"ABORIGINAL and Torres Strait Islander visitors are warned that exhibits in this museum may contain images of deceased persons."
Do they think I'm an idiot? Or do they reserve the insult for Aboriginal people with a darker skin than mine?
We have become familiar enough with white man's technologies and the trappings of the modern world to know that a museum will have photographs that will most definitely be of dead people, very dead people, and we can safely assume in Australia that some of these people were Aboriginal. Very Aboriginal.
Yet the management of museums I visited in Sydney several weeks ago feel that I and other Aboriginal people need to be reminded of this inevitability.
ABC and SBS television issue a similar insult every day: "Aboriginal and Torres Strait Islander viewers are warned that the following program may contain images and voices of deceased persons."
If this serves a purpose it can be only to feed the political correctness at these absurdly PC organisations. We have not so recently put down our stone tools that we need to be reminded that every film may contain images and voices of dead people, and those Aboriginal people who abide by the traditional social rules of skirting around references to the dead won't need reminding of those rules by white people.
Cultural sensitivity, the PC call it. Cultural insensitivity is the fact of it.
And as a person of European background I want no part in insulting anyone with this nonsense and as a person of Aboriginal background I don't want to be so insulted.
The very same insult is to be found in the acknowledgement of traditional owners to be endured by black and white together at every occasion overseen by people so PC they are impervious to the insult, and yesterday in a Sydney newspaper I was heartened to see a prominent Aboriginal woman put it bluntly.
The head of Sydney Opera House's indigenous programming, Rhoda Roberts, said she was dismayed by the prepared paragraph read at many public meetings, that it was tokenistic and PC. The Sydney Metropolitan Aboriginal Land Council, which charges up to $540 for a welcome-to-country ceremony, said in the same newspaper article that it did not see the acknowledgement as tokenistic, and I suppose there is nothing tokenistic about $540 per welcome.
We show, so the acknowledgement goes, respect and acknowledge the traditional custodians of the land, of elders past and present, on which this meeting takes place, and no-one ever seems to question whether the elders warrant respect. Many people, elders of all races among them, don't.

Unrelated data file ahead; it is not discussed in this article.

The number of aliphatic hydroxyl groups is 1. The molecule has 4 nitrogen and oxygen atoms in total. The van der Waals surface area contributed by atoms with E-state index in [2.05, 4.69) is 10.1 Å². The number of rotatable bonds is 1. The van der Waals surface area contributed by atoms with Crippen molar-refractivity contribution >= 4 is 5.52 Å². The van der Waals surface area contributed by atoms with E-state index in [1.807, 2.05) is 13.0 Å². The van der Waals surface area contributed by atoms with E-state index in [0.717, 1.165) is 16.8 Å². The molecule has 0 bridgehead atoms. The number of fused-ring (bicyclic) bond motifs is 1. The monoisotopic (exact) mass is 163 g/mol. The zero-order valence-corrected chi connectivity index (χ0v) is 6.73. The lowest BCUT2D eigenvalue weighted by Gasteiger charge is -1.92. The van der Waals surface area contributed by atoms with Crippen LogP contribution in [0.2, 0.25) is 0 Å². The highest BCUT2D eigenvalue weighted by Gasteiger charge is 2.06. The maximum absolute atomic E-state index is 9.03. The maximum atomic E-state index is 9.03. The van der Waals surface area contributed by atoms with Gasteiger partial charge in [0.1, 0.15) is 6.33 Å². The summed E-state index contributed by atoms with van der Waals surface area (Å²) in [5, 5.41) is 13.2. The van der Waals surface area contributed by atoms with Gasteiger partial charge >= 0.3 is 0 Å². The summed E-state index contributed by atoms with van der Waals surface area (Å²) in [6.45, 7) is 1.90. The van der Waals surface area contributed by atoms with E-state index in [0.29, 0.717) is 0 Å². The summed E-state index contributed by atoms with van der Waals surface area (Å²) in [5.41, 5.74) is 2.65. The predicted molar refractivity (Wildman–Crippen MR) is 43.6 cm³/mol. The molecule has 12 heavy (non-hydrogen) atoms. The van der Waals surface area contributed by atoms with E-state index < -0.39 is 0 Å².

It is paternalism at its most offensive, a pat on the head and a shhhh finger over the lips, a treat to keep a child happy.
Respect, the perpetrators of this paternalism spout, for traditional ownership, as if ownership of anything warrants respect, and culture, as if there is something about Aboriginal culture that earns it more respect than other cultures. And they are so blinded by political correctness that they cannot see that this special treatment of Aboriginal people has the same effect and purpose as the "special" label for an intellectually disabled child.
We need to be seen as Australian, because that is what we are, and as is the case with other Australians we don't want to be separated by unique acknowledgement of that status. No Australian is more worthy than another, no Australian more entitled to be here than another, no culture to be more respected than another, no history to be more celebrated than another.
Apart from the falseness of the respect and the paternalism of the delivery, being singled out as deserving special recognition sets us apart when it is more important than ever that we be seen as equal members of modern Australia. To be portrayed as special and thus more equal is as racist, and perhaps more damaging, as being portrayed as less than equal.
There is no future for us in the past.
Should we boo when the PC elite insult Aboriginal Australians with humiliating specialness?